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Banat al-Quds

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Lockdown Does Not Stop Banat al-Quds (Daughters of Jerusalem) From Making Their Voices Heard

For a group of talented young Jerusalemite musicians, the coronavirus pandemic lockdown was no obstacle to their doing what they have worked on together for years: singing and performing Palestinian Arabic music. Led by master conductor and composer Suhail Khoury, they ebulliently performed a recent composition, La Tahjuru [Do not emigrate], in perfect harmony and rhythm, with each young woman in her own home, recording on her cell phone. It comes together in a brilliant and uplifting new work from the group:

Young Palestinian Jerusalemite women sing the original composition La Tahjuru while under lockdown in 2020. Composed by ensemble conductor Suhail Khoury; Lyrics by Fouad Srouji.

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The Edward Said Conservatory of Music, Jerusalem Branch

Banat al-Quds (Daughters of Jerusalem), founded by Khoury in 2013, consists of a 22-member choir and a 13-member ensemble who practice and perform together weekly at the Jerusalem Society for Music Teaching and Research, which Khoury also directs. All 35 members are young Palestinian women from Jerusalem. Although the choir and ensemble were founded in 2013 to provide more opportunity to talented women at the conservatory who were specializing in Arabic music, many of the original members are still with it, attesting to their dedication. 

The ensemble players, all students at the conservatory, play a variety of instruments including oud, qanun, string instruments (viola, cello, and contrabass), as well as the flute, clarinet, and percussion. 

The choir singers are all volunteers who are selected through a rigorous audition process. At the beginning, all were teenagers in high school. Today, the ages are wider ranging: although most remained with the group, each year, one or two leave to pursue other opportunities, and new members replace them.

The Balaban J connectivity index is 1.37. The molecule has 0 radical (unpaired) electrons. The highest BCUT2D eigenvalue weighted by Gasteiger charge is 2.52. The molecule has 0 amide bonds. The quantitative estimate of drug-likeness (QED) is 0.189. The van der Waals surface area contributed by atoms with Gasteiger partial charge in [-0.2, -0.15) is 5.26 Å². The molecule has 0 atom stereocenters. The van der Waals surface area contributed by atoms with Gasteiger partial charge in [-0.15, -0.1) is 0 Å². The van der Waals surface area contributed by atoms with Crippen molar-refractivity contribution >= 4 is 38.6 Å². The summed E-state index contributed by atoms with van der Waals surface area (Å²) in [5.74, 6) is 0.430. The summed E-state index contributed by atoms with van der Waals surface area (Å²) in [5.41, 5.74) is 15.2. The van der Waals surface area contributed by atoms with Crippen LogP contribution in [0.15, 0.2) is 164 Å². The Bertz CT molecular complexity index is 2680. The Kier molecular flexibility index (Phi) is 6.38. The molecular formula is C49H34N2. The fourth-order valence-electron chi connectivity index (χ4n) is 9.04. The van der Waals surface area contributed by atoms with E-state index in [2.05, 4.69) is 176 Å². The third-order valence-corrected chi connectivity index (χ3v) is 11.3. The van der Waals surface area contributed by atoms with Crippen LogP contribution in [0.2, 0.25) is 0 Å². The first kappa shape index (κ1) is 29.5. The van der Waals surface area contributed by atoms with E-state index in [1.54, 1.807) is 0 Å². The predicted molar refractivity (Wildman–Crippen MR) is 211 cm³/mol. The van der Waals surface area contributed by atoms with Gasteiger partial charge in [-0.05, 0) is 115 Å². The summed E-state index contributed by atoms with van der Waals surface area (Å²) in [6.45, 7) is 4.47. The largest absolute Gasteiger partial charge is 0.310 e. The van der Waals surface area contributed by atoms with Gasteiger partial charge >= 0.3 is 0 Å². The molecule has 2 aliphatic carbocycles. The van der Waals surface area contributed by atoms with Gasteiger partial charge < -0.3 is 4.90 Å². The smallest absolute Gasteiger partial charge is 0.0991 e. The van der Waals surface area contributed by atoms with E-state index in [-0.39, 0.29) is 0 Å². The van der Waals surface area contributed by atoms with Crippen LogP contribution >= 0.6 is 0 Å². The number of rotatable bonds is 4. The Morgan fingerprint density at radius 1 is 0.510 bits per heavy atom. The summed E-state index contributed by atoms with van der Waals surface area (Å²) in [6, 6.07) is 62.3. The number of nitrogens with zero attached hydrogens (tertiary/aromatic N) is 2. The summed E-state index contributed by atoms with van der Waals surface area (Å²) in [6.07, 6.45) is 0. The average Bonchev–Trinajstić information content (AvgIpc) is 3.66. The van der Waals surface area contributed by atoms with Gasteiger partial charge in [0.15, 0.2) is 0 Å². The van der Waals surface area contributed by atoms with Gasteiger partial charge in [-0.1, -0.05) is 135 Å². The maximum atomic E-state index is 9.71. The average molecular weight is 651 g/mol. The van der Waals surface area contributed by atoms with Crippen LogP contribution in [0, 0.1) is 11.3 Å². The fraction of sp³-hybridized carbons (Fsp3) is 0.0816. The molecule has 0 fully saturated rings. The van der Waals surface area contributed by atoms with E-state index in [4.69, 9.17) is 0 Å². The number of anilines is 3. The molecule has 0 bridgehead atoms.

The exquisite performance of La Tahjuru, composed to commemorate the 72nd anniversary of the Nakba (Catastrophe), is the result of hard work: Khoury explained that a weekly three-hour rehearsal is mandatory for all members; those who do not attend reliably are not allowed to remain. Khoury also noted that “it took a lot of effort to train them, particularly because the issue of ‘voice harmony’ is not common in Arabic music.”

“Although it is a challenge,” he added, “there is a beauty in the volume of the group. The fact that they are a large group is quite special.” As is clear from the video shared here, the hard work has clearly paid off, and the harmony is now exceptional.

The Jerusalem Society for Music Teaching and Research

A national music institute that promotes culture through orchestras and ensembles, annual concerts, and instruction in musical instruments

All 35 members are young Palestinian women from Jerusalem.

Vision, Style, and Themes

The original vision for the ensemble was to introduce new original Palestinian rhythms and styles, as well as to redistribute old songs by female Palestinian singers, including Zeinab Shaath, Rim Banna, Rima Tarazi, and others, and make them more widely known. At the same time, Khoury also encourages the creation of new folkloric/Palestinian songs.

The repertoire of songs selected has humanitarian and Palestinian national themes. 

Khoury personally pours a lot of effort into the music, both composing (as is the case with La Tahjuru) and instrumentalizing, harmonizing, and arranging for the older songs that the group performs.

World Acclaim

The hard work has paid off in other ways, too: Over the years, the group has been able to travel to perform and compete internationally. They have performed in Jordan, Norway, Greece, and Dubai, where they won “Best Choir of the Middle East” at the ChoirFest Middle East 2016, which is an annual festival in Dubai celebrating the rich diversity of choral music in the region. View their award-winning performance here. 

This past year, they were scheduled to travel to Norway to perform in collaboration with a Norwegian choir, but those plans had to be converted to a virtual collaboration due to the pandemic.

Khoury said the ensemble looks forward to resuming live concerts now that the pandemic has subsided.

Asked what his dream is for the ensemble, Khoury said, “It would be a dream to have Banat al-Quds perform in Gaza.”

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